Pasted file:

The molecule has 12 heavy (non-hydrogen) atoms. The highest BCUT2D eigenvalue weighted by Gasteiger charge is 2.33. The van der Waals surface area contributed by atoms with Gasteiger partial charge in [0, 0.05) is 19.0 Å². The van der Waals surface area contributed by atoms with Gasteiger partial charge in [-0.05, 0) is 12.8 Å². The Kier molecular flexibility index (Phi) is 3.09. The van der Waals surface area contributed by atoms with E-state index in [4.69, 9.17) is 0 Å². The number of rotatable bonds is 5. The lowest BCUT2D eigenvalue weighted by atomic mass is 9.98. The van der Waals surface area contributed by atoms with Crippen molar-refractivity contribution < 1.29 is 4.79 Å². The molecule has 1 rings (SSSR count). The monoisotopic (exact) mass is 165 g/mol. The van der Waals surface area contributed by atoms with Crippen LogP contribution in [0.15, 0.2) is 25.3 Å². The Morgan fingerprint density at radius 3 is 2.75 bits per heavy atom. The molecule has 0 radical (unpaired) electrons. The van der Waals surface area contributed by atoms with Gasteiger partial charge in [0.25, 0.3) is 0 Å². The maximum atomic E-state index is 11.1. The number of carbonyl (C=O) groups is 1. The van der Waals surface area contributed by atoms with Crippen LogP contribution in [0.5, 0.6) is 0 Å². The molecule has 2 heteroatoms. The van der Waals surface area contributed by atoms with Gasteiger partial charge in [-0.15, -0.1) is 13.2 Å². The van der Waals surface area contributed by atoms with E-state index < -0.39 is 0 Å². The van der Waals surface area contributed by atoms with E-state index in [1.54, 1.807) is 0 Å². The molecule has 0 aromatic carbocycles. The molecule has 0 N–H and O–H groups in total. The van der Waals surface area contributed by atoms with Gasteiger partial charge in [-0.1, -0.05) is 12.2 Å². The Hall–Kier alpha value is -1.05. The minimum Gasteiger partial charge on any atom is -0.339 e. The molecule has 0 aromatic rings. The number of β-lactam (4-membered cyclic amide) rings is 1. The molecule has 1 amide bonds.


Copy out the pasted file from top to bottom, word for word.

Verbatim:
The molecule has 12 heavy (non-hydrogen) atoms. The highest BCUT2D eigenvalue weighted by Gasteiger charge is 2.33. The van der Waals surface area contributed by atoms with Gasteiger partial charge in [0, 0.05) is 19.0 Å². The van der Waals surface area contributed by atoms with Gasteiger partial charge in [-0.05, 0) is 12.8 Å². The Kier molecular flexibility index (Phi) is 3.09. The van der Waals surface area contributed by atoms with E-state index in [4.69, 9.17) is 0 Å². The number of rotatable bonds is 5. The lowest BCUT2D eigenvalue weighted by atomic mass is 9.98. The van der Waals surface area contributed by atoms with Crippen molar-refractivity contribution < 1.29 is 4.79 Å². The molecule has 1 rings (SSSR count). The monoisotopic (exact) mass is 165 g/mol. The van der Waals surface area contributed by atoms with Crippen LogP contribution in [0.15, 0.2) is 25.3 Å². The Morgan fingerprint density at radius 3 is 2.75 bits per heavy atom. The molecule has 0 radical (unpaired) electrons. The van der Waals surface area contributed by atoms with Gasteiger partial charge in [0.25, 0.3) is 0 Å². The maximum atomic E-state index is 11.1. The number of carbonyl (C=O) groups is 1. The van der Waals surface area contributed by atoms with Crippen LogP contribution in [0.5, 0.6) is 0 Å². The molecule has 2 heteroatoms. The van der Waals surface area contributed by atoms with Gasteiger partial charge in [-0.15, -0.1) is 13.2 Å². The van der Waals surface area contributed by atoms with E-state index < -0.39 is 0 Å². The van der Waals surface area contributed by atoms with E-state index in [1.54, 1.807) is 0 Å². The molecule has 0 aromatic carbocycles. The molecule has 0 N–H and O–H groups in total. The van der Waals surface area contributed by atoms with Gasteiger partial charge in [-0.1, -0.05) is 12.2 Å². The Hall–Kier alpha value is -1.05. The minimum Gasteiger partial charge on any atom is -0.339 e. The molecule has 0 aromatic rings. The number of β-lactam (4-membered cyclic amide) rings is 1. The molecule has 1 amide bonds.